Biking to Health
There’s nothing like bicycling. From the feeling of the wind in your hair to the sight of the landscape floating by, bicycling offers a fun and increasingly popular way to stay in shape that requires no advanced skills or specialized equipment. Plus, bicycling is great for more than just recreation. For a growing contingent of Stanislaus County residents, those two wheels have become a favored way to save gas, protect the environment and commute to work or school.
On Stanislaus County’s roadways, it’s essential both for bike riders and drivers to ensure that they are sharing the road safely. That’s why the Stanislaus County Bicycling Club (SCBC) works hard to educate everyone about how to make your bike ride safer. According to Susan Dion, SCBC President, bicycling safety is a top concern for club members as well as city and county officials. “Our club is about riding socially, having fun with each other, but also advising our members, riders and the community on how to bike safely.”
Dion said that there are a few essential—and easy—ways to ensure you’re staying safe on the road that the SCBC advocates for all its members.
Wear a Helmet
“Helmets are number one, of course, and we’re always pushing for everyone who rides a bike to wear a helmet,” said Dion, adding that SCBC has been very proactive on this front, including handing out free helmets for kids at the annual Family Bicycling Festival which takes place each May in Modesto. According to the Bicycle Helmet Safety Institute, bicycle helmets have been shown to reduce head injury risk by as much as 85%.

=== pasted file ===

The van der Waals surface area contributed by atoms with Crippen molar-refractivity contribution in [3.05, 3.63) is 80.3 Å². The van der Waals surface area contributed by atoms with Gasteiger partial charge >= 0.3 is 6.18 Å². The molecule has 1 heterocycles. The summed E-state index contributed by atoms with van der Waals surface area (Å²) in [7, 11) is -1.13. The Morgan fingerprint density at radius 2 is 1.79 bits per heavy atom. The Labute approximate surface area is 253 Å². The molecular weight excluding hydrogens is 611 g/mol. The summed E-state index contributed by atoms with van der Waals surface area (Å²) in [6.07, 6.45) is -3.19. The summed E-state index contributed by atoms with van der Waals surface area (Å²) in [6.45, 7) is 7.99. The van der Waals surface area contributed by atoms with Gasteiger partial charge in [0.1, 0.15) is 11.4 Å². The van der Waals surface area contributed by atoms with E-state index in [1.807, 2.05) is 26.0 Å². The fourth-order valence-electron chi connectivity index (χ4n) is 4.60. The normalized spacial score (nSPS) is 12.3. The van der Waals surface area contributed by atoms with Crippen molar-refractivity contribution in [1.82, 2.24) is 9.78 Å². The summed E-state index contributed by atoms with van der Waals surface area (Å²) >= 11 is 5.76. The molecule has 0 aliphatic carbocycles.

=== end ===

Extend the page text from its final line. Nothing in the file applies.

Share the Road
“A lot of times when there are conflicts on the road, it’s usually a case of drivers and bicyclists misunderstanding that they need to share the road,” said Dion. To minimize misunderstandings that lead to accidents, bicyclists are encouraged to obey all the same traffic laws that drivers do. Bicyclists should ensure that they obey traffic signs and signals, should always ride in the direction of traffic, follow lane markings (don’t turn left from the right lane, etc) and should never pass on the right. Using hand signals to indicate planned turns is another great way to increase your safety.
When you’re making good time on your bike, it may seem like you’re floating, but don’t lose sight of the fact that your vehicle of choice is much safer with some precautionary habits. Keep both hands ready to brake, try to remain aware of the position of other vehicles on the road and look out for road hazards including gravel, ice, sand or debris that might trip you up. Making eye contact with drivers is a good habit to get into, as well, as this ensures that a distracted driver who doesn’t see you doesn’t cause an accident.
Finally, ensuring your bike is in good repair and that all required safety materials are present is a great way to keep you safe. Ensuring that your bike is equipped with a front headlight and a rear reflector or taillight and that your brakes, tires and chains are all working properly can save you hassles down the road (or the trail).
If you want to learn more about bicycling safety, check out the SCBC at stancobike.org or visit Dion and the other riders at the Family Bicycling Festival on the morning of May 18 in front of the Gallo Center for the Arts in Downtown Modesto. The Festival will include a host of family-friendly activities, information and safe-riding tips for kids and adults alike. This event is part of National Bike Month, which has promoted bicycling in the U.S. since 1956.